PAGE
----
The digital transformation in financial services is rapidly redefining how the industry does business. It is changing almost every aspect of the business model from how customers interact with their bank, to the speed with which business managers need to make decisions.
While the core banking transactions have been digitized for many years, the current transformation is digitizing all customer relations, business rules, reference data, descriptive data and how this kind of information is delivered and consumed.
With the higher demand for information the data volume will grow larger and larger. Banks need to be prepared with the right strategy. This includes selecting the right business intelligence tool that is scalable, can cope with growing user and data demands (mobile and social media data will increase the data volume exponentially), is performant and flexible enough to handle quickly changing market conditions.
Another important aspect is data quality. Analysis and reporting of information makes only sense if the data that is used for building the information, can be trusted, is accurate, and can be reconciled with the various data sources. Compliance is key!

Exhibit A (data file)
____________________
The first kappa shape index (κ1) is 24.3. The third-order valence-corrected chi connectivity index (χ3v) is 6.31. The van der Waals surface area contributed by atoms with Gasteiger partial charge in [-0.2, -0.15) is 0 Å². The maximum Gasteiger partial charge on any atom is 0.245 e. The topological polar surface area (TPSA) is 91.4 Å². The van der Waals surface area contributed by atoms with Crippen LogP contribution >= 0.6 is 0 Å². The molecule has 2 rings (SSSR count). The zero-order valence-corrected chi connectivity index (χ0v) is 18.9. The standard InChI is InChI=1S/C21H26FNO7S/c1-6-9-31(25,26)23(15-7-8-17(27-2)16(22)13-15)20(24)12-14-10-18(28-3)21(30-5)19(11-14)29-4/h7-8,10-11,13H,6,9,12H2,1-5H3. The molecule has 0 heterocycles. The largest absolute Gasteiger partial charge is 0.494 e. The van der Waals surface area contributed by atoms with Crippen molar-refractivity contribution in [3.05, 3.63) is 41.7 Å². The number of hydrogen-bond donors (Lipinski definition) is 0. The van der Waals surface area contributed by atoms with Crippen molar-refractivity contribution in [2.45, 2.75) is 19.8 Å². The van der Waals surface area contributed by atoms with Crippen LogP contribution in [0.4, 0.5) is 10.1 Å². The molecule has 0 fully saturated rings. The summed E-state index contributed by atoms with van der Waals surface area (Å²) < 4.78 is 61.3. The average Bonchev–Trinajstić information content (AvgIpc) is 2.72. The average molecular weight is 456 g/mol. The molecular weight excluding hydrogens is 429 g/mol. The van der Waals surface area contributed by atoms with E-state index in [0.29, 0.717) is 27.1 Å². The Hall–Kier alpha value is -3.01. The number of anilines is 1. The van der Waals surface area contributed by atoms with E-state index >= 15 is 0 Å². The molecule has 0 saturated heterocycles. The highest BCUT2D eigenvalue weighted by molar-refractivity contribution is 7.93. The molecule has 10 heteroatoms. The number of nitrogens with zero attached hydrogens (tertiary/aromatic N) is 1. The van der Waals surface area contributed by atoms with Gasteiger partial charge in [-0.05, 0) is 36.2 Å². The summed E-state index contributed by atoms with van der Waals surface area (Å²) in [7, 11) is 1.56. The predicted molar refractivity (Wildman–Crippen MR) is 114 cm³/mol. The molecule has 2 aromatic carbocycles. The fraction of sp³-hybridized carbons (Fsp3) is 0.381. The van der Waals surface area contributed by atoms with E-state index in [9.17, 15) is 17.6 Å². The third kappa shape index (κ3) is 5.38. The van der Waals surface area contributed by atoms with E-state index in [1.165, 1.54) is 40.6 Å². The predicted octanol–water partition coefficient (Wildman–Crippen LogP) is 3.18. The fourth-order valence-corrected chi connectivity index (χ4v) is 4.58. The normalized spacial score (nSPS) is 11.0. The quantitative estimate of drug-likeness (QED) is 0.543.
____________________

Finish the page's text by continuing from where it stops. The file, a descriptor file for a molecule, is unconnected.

In order to manage and control data quality, banks all over the world are establishing data governance as part of a greater BI goverance initiative.
The goals of data governance are obvious. Clearly defined data elements ensure higher data quality and better decision-making because the information can be trusted. It reduces operational friction and protects the needs of the stakeholders by building repeatable processes and standards. The transparency gained through these processes in conjunction with a reduction of costs and an increasing effectiveness help as well.
The key roles of data governance are the following:
Data Governance Council - governing body to coordinate the effort and serve as a committee for resolving issues between the lines of business.
Data Owners - business that understands the data and the sources
Data Stewards - responsible for data/information areas, e.g. marketing, leading the effort within their area of responsibility to control and improve data quality
Data Custodian - IT driven role that udnerstands the technical impact of data, how it is loaded, calculated and modeled.
The problem with such initiatives - at least from my experience - is that a lot of financial institutions believe they can do these kind of initiatives (implementing a BI Competency Center and data governance) without external help. You have to have the experience to implement this. It is a change management process that requires a very good understanding of the subject and an external view/standing. I have supported and led such engagements various times and can say that those that were following external advice and had executive sponsorship, are successful.
Others, that tried it themselves, usually did not achieve the level of adoption necessary.